But you know, the giants are going to be so far ahead—because even the tall people, you know, the Japanese, the Brazilians, the Indonesians, OK, they’re still, in population terms, way, way below the United States of America. So the medium-sized countries—that means, Britain, France, Germany, Italy—yeah, we need the European Union. So even when Britain leaves the European Union I think, and I hope, even if we’ve left its political structures and left its trading system, we will have to find, and we should look for ways that we can partner Europe in building collective strength.

And the real weakness of Europe is that it spends far too much time on constitutional introspection and not nearly enough time on just building capacity in defense, in energy, the environment, technology, you know, science. These are the things—this is the challenge for Europe. But Europe—the European project will always be described as in crisis. But I think—I think what holds it together is so powerful in the 21st century. And it’s not about peace. It’s about power. That’ll mean that it continues.

HAASS: Reminds me of Harold Nicolson’s old line about Italian—about Italy, a country characterized by chronic stability. (Laughter.)

OK, we’ll open it up. Just raise your hand, wait for a microphone, identify yourselves. Yes, ma’am.

Q: Chloe Demrovsky, Disaster Recovery Institute International.

Thank you for being with us. Back to Iran for a moment, there was talk that the retaliation by the Iranians could include a cyberattack on a U.S. economic actor. And then there was talk that maybe their cyber capabilities are not exactly what we—what we thought they were. Where do you stand? How does their cyber capability impact or influence the situation there?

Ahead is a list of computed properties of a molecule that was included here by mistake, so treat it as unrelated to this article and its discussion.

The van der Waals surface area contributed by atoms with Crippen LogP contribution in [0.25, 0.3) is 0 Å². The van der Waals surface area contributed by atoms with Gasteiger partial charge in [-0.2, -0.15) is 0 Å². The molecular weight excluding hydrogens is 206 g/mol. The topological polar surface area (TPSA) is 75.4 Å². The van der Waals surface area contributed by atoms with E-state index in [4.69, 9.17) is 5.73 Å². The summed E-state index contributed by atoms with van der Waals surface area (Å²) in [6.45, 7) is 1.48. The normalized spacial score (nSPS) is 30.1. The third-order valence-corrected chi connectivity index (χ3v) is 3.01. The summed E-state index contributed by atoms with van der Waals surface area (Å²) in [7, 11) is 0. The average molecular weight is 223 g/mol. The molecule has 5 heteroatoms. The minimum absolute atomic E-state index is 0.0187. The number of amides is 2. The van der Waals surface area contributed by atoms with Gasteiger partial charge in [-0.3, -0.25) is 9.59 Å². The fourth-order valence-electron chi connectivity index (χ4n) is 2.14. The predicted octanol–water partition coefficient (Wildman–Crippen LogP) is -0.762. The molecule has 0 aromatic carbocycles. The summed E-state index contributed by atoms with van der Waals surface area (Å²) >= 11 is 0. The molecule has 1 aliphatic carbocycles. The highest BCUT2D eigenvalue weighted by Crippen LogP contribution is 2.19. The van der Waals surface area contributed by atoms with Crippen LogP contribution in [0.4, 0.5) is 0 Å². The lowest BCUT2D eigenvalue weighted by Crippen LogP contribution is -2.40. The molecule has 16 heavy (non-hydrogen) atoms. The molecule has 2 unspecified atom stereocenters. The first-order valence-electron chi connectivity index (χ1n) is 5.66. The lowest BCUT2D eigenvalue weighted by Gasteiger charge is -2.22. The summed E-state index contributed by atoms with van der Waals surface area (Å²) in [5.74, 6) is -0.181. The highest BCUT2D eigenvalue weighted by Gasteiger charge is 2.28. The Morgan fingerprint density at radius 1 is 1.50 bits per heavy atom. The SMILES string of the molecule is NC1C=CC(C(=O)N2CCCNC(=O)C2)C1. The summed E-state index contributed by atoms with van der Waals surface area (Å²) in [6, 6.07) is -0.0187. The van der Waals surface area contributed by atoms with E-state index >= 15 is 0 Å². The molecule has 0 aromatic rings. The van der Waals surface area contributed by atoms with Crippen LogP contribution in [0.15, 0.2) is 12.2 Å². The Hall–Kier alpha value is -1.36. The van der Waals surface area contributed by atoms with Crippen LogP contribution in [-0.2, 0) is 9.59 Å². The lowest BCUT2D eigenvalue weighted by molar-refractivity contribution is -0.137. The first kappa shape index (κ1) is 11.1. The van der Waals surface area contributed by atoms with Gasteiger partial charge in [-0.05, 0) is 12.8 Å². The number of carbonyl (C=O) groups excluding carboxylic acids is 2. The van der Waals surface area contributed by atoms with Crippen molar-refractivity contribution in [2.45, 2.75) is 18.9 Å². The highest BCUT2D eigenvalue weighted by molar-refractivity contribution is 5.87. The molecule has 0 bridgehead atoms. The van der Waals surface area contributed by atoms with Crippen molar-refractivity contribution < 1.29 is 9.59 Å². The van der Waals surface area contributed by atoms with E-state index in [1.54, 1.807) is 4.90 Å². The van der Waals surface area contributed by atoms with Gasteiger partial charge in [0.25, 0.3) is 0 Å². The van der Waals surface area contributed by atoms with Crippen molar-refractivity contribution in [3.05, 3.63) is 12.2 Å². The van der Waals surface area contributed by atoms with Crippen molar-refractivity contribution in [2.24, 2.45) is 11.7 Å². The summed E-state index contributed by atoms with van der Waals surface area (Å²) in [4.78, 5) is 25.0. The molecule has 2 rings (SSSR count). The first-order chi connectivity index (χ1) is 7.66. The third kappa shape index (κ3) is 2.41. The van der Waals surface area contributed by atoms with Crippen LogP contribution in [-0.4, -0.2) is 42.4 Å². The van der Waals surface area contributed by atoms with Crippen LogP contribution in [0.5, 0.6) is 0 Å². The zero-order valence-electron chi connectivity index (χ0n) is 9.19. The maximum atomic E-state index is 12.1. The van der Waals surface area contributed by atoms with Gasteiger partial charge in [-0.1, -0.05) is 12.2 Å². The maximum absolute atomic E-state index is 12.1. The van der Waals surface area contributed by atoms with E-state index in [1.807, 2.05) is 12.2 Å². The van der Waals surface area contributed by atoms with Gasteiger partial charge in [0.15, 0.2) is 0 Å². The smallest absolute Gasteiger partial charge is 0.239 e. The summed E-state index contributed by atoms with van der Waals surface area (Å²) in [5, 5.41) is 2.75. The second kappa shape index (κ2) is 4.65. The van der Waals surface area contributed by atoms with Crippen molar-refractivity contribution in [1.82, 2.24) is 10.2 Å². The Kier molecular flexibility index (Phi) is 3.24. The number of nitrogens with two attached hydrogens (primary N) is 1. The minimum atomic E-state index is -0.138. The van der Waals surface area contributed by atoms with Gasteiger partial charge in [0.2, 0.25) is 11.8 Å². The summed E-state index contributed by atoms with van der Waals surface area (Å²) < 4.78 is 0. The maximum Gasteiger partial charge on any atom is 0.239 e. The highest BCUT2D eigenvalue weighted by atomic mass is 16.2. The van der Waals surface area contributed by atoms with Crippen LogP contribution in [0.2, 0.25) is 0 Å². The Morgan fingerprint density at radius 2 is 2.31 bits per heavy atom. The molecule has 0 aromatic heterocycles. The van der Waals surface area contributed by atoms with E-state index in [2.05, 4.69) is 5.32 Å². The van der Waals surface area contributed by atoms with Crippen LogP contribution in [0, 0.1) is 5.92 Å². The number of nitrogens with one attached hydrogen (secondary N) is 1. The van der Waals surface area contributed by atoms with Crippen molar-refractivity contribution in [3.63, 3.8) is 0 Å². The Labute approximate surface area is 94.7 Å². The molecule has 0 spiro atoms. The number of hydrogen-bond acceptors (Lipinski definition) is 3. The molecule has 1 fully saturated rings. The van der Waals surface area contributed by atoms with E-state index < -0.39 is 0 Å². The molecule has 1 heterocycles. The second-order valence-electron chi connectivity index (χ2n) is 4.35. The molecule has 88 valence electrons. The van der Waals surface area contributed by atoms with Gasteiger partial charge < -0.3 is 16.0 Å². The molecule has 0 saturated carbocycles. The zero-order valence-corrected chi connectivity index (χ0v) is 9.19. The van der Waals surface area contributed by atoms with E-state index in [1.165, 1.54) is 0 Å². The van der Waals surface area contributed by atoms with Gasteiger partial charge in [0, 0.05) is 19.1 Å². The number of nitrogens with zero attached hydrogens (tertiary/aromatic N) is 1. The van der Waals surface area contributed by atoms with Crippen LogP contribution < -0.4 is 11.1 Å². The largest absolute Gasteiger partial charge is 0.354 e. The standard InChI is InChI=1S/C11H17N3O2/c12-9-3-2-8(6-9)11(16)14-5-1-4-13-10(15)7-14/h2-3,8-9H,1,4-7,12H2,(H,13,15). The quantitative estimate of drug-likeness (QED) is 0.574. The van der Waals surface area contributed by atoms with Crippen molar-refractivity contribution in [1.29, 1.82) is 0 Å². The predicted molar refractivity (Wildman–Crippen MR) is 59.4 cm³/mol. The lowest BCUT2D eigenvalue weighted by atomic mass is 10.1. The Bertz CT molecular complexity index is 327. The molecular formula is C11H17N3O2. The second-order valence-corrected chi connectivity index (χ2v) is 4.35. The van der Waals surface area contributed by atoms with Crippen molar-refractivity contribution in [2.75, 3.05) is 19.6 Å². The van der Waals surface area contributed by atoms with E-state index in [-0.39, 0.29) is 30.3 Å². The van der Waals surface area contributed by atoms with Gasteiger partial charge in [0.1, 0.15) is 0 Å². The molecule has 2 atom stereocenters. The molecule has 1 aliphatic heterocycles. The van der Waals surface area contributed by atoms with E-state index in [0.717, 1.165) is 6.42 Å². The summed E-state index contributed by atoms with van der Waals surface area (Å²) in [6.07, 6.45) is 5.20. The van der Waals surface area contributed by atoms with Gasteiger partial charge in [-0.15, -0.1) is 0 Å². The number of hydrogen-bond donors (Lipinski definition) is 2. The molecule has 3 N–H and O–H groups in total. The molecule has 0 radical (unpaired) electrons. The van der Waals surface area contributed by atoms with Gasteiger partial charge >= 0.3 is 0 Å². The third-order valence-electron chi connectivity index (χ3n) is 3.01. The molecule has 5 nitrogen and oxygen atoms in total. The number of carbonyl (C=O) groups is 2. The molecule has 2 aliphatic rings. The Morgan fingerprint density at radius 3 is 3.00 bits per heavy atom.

BLAIR: OK. So, you know, one of the things that I’ve been able to do since I stopped being prime minister is to try to talk only about the issues I really understand. (Laughter.) When you’re prime minister, you have—(laughter)—when you’re prime minister you have to have an opinion on everything and you have to pretend that you know everything, otherwise the country panics. (Laughter.) But—so I’m a political strategist. I don’t know enough about what cyber capabilities they have. But I think whatever those capabilities are, their thinking will not be so much related to the capability as to what the impact of any attack they launch would be on the U.S. And that’s where right now I think they are going to reflect and think very carefully, because they will worry that if they took action the retaliation would be disproportionate.

HAASS: But one of the advantages of cyber is the non-attribution element of a lot of cyberattacks. They may also be confident that they could—they could escape attribution.

BLAIR: Well, here’s—I mean, as I say, I’m not a cyber expert. But I think it’s actually quite hard to be able to do that sort of attack without any of the—those intelligence agencies, not just here but in the region, knowing.

HAASS: Yes, sir.

Q: Ethan Bronner from Bloomberg. How are you?

You described the JCPOA not in a very complimentary fashion as “well-intentioned.” And you also said that the Palestinian leadership is unrealistic. I’m wondering if you would be willing to assess the Obama foreign policy toward the region. It sounds like you don’t have a very high one.

BLAIR: No, not at all. I mean, I think on the JCPOA I think—I understand exactly what they wanted to do. And I—you know, I didn’t mean to describe it—when I said it was well-intentioned—(laughs)—I didn’t mean to describe it as therefore bad. Since I think good intentions are quite important. What I was really saying was that I think—you know, talking to the people who were involved in it, I think they really did think that it would order a new relationship with Iran that wouldn’t—even though the agreement was limited, and deliberately and explicitly so, to the nuclear side, I think they believed that it would—it would bring about a change in their broader behavior and relationship. And I think, you know, if you talked to them privately, they would accept that it didn’t, even though they would still say—and I understand this argument—look, even in its own terms it was worth having.